NEW ORLEANS -- A federal judge in New Orleans is holding a hearing Thursday to decide whether BP's settlement with thousands of oil spill claimants is fair.
And billions of dollars are at stake – both for the claimants and their lawyers.
A committee of plaintiffs’ lawyers say the deal they struck with BP back in the spring is not only fair, but generous. BP expects to pay out about $7.8 billion under the deal, on top of the $8 billion it’s already paid for private claims.
But other lawyers plan to argue before U.S. District Judge Carl Barbier that the deal treats certain fishermen unfairly.
And no matter how the judge rules, the lawyers stand to make a mountain of cash. Between fees they’ll charge their clients and a special fund that BP has set up to pay them for their work, a few dozen lawyers could make as much as $2.5 billion.
That’s even more than the $2.3 billion BP has promised to pay to more than 8,000 Gulf fishermen.
Steve Herman, the lead plaintiffs’ lawyer in the case, defended the money he and other attorneys stand to make – and notes that it’s a maximum that depends on several unknowns.
“I think it's an appropriate amount, but it assumes several things that haven't come to pass and probably won't come to pass for years,” he said.
IS IT FAIR?
Most of the lawyers agree that the $2.3 billion is an adequate amount to cover fishing losses. It’s five times what every fisherman typically makes each year harvesting shrimp, oysters, crabs and fin fish.
But Joel Waltzer, who represents 900 fishermen, is the primary lawyer arguing against the settlement in its current form. He argues that $2.3 billion is fine, but too much of it is going to a group of about 15 oyster leaseholders.
He contends that claims for damage to oyster beds should be paid outside of the $2.3 billion seafood program. That program is going to pay fishing claims in two rounds. The first will be based on documented losses and formulas set up by a court-appointed neutral. And the second round is expected to pay whatever is left over on a pro-rated basis.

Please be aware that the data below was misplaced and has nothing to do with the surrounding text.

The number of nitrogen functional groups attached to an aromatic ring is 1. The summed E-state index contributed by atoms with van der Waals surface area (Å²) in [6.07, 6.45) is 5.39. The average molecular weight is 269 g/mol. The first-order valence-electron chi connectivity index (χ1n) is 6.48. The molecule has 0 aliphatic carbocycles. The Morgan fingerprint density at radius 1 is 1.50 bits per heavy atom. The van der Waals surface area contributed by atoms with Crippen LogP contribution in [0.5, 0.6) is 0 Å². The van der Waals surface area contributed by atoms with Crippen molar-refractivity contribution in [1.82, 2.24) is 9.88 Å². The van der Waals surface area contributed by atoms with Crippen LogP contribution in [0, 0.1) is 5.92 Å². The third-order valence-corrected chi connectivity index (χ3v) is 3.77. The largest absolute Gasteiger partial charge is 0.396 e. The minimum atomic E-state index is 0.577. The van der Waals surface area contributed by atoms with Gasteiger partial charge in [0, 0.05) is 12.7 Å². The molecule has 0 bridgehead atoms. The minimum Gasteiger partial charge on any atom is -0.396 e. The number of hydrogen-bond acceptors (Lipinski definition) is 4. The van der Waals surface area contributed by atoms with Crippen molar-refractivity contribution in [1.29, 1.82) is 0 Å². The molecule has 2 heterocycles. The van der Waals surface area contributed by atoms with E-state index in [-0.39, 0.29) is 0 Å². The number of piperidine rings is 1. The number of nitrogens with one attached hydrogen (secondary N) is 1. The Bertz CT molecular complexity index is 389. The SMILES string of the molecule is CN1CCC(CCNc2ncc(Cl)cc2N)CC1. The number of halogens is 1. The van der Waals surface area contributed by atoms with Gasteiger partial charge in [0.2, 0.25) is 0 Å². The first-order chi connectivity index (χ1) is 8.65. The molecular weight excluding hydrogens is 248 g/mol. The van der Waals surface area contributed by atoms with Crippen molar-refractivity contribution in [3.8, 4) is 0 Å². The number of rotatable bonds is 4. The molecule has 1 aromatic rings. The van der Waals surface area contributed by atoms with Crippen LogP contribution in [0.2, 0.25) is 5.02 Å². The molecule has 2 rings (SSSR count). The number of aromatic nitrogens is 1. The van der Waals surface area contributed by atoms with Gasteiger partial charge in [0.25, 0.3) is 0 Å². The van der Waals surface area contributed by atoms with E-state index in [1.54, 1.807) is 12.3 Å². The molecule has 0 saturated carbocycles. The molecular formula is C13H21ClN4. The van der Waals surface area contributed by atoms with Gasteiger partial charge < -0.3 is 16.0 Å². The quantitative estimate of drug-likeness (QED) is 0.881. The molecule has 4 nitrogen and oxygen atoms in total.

That concerns Waltzer. He is worried that Herman and the other lawyers who negotiated the settlement failed to account for about $1.1 billion that 19,000 fishermen have already collected from BP, money that will be deducted from what they can collect in the first round of the settlement program.
Once those deductions are accounted for, Waltzer believes claims for actual fishing losses will get an even smaller slice of the seafood-compensation pie, and oyster harvesters – who largely have not received payments for damage to water bottoms and, thus, will not see many deductions – will get an even larger share.
One of Waltzer’s clients, Shell Beach crabber Chris Battle, believes oyster lease claims are siphoning money from hardworking harvesters.
“I think (payments for oyster bed damage) shoulda went to property damage,” he said. “That's their lease. They had to pay to have that lease. (With) landowners, it's not coming out of the seafood compensation. That's where it shoulda came from. If it woulda came from that, the crabbers probably would have gotten a better shake."
Not true, says Herman. The inclusion of oyster leasehold damage is not taking money away from fishermen. Rather, he said, BP only agreed to pay so much in the seafood compensation program precisely because the oyster lease claims were included.
Back when Ken Feinberg was doling out BP's cash, fishermen bonded together to complain about all the money going to land-lubbers -- everyone from McDonald's employees to Bourbon Street bartenders.
Now, they're pointing fingers at each other.
“I don't believe it's fair what they're doing to crabbers. It's not fair,” Battle said. “Why do other fishermen get 10 years and crabbers get four or five. I mean, what's the difference?"
The court-appointed neutral, Baton Rouge mediators John Perry and Dan Balhoff, decided there was, in fact, a difference for shrimpers versus oystermen versus crabbers, and he put that into the settlement payment formula.
Herman says it's counterproductive for claimants to worry about those differences.
"If I were talking to a crabber, I would say, 'Forget about what the oyster guys are getting; this is a good deal for you,’" he said.
And that raises one more important issue that could blow up the whole settlement. Barbier has already signaled that he is inclined to grant class-action status in this case. But, considering the complaints about differences in the settlement formulas for different fishing sectors, the U.S. Fifth Circuit – which is already known to be stingy about approving class-action status – could have the ammunition it needs to deny approval of the class on appeal.
If that happens BP would have an option to pull the plug on the whole settlement and the payment process that’s already under way.